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Meanwhile, DeSantis did make his way into the first-in-the-South Palmetto state on Wednesday, a trip with events organized by And to the Republic, a DeSantis-aligned 501(c)(4) nonprofit group. Never Back Down, the super PAC affiliated with the Florida governor, bracketed the visit with ads placed on local news during the 6pm hour on both Tuesday and Wednesday, the latter of which was just before DeSantis was set to speak in Spartanburg in the Upstate. 


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Over at FHQ Plus...
  • Connecticut Democrats' delegate selection plan says something about presidential primary legislation in the Nutmeg state, Idaho is still in a pickle over its own presidential primary and the push to change the Ohio primary date won't die. All at FHQ Plus.
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...
On this date...
...in 1976, Democrats in Missouri caucused and although Jimmy Carter got the most votes, caucus-goers followed state leaders' advice to send an uncommitted slate of delegates to the national convention.



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Friday, April 14, 2023

Invisible Primary: Visible -- Friday Quick Hits

Thoughts on the invisible primary and links to the goings on of the moment as 2024 approaches...

The Iowa bill that would restrict how parties could conduct presidential caucuses advanced out of a House committee a party line vote on Thursday, April 13. But Democrats are already hinting at defending their plans through legal challenges (while stressing that the state party is still working on a delegate selection plan for 2024). 

DNC Rules and Bylaws Committee member from Iowa Scott Brennan had this to say:
It’s a solution in search of a problem. I don’t understand it. It makes no sense. We have decades of history where the two parties came together and talked about issues important to Iowans in our (Caucus) process. Nothing this time.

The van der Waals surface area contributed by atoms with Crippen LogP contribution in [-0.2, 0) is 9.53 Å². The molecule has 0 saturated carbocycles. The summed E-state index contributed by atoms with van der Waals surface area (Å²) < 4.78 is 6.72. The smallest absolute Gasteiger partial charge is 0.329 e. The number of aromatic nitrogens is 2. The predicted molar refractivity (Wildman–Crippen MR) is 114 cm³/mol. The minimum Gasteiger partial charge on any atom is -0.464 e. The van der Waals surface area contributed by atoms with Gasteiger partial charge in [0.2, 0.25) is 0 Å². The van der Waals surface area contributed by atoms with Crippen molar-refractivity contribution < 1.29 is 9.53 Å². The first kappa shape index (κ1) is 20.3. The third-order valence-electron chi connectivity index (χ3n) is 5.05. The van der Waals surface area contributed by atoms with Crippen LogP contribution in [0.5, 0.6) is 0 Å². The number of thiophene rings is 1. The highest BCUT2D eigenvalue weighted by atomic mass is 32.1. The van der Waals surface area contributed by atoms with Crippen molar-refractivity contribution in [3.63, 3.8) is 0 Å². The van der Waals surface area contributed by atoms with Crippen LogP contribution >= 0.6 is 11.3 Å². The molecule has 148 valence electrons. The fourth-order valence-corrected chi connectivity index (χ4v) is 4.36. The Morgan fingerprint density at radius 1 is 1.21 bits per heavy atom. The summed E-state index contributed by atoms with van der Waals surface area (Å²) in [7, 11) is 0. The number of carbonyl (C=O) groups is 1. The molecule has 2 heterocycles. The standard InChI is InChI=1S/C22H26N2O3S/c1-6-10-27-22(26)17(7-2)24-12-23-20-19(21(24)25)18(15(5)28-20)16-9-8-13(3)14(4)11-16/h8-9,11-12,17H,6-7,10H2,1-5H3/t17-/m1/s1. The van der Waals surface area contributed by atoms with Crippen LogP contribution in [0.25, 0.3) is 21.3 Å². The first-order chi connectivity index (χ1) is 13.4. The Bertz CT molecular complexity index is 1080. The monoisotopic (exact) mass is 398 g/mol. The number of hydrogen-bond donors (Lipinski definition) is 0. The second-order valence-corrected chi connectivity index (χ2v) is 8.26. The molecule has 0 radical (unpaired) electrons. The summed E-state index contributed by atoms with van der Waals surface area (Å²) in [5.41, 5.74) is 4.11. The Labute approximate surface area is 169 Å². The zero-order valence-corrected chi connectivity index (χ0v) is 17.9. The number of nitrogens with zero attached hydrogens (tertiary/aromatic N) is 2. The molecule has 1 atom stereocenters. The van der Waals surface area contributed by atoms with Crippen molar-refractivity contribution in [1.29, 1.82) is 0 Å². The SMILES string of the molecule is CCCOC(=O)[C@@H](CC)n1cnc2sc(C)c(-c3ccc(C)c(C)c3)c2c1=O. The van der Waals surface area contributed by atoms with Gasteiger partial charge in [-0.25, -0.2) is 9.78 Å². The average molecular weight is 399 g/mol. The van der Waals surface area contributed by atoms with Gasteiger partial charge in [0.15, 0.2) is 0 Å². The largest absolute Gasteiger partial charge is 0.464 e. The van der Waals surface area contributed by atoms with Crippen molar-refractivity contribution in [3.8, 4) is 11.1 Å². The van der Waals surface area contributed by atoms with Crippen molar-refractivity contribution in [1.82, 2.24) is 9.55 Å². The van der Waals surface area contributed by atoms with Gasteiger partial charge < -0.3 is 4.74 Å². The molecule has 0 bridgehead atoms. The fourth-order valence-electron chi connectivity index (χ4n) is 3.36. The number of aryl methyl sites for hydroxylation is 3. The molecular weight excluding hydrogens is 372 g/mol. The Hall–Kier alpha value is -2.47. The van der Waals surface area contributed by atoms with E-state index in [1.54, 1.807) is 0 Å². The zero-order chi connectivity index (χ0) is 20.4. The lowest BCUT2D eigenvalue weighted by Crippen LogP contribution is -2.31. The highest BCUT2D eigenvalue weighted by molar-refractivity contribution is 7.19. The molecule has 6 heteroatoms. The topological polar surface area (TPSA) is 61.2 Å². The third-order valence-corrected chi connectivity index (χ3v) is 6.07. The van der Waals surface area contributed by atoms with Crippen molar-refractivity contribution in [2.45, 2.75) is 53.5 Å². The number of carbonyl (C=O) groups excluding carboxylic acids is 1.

[As an aside, Democrats are attempting to present some uncertainty here, calling the legislation premature. Honestly, the state party can attempt to delay/create uncertainty in this instance because the Iowa Democratic Party delegate selection plan, no matter what ultimately makes it into the draft, will go back and forth between the state party and the DNC Rules and Bylaws Committee before it is finalized (perhaps well into the summer if not beyond).]


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Idaho Republican Party Chair Dorothy Moon did not pull any punches in a recent local op-ed concerning the presidential nomination process in the Gem state for 2024. 
"This past legislative session, Secretary of State Phil McGrane brought forward House Bill 138 — a bill that would remove the Republican Party’s March presidential primary. The bill passed out of the Legislature and was signed into law by Gov. Brad Little.

"McGrane and his backers say an error and omission in the legislative language unwittingly removed the presidential primary; their goal was to move the primary to May. But because of sloppy drafting, Idaho is now without a “legal mechanism for political parties to request a presidential primary election,” as McGrane recently put it.

"In essence, McGrane’s goof makes an Idaho GOP presidential nominating contest that much more difficult for the people. Where does that leave us? The Idaho GOP is evaluating all legal avenues and working to determine how to safeguard the early March nominating process that has already brought significant benefits to Idaho."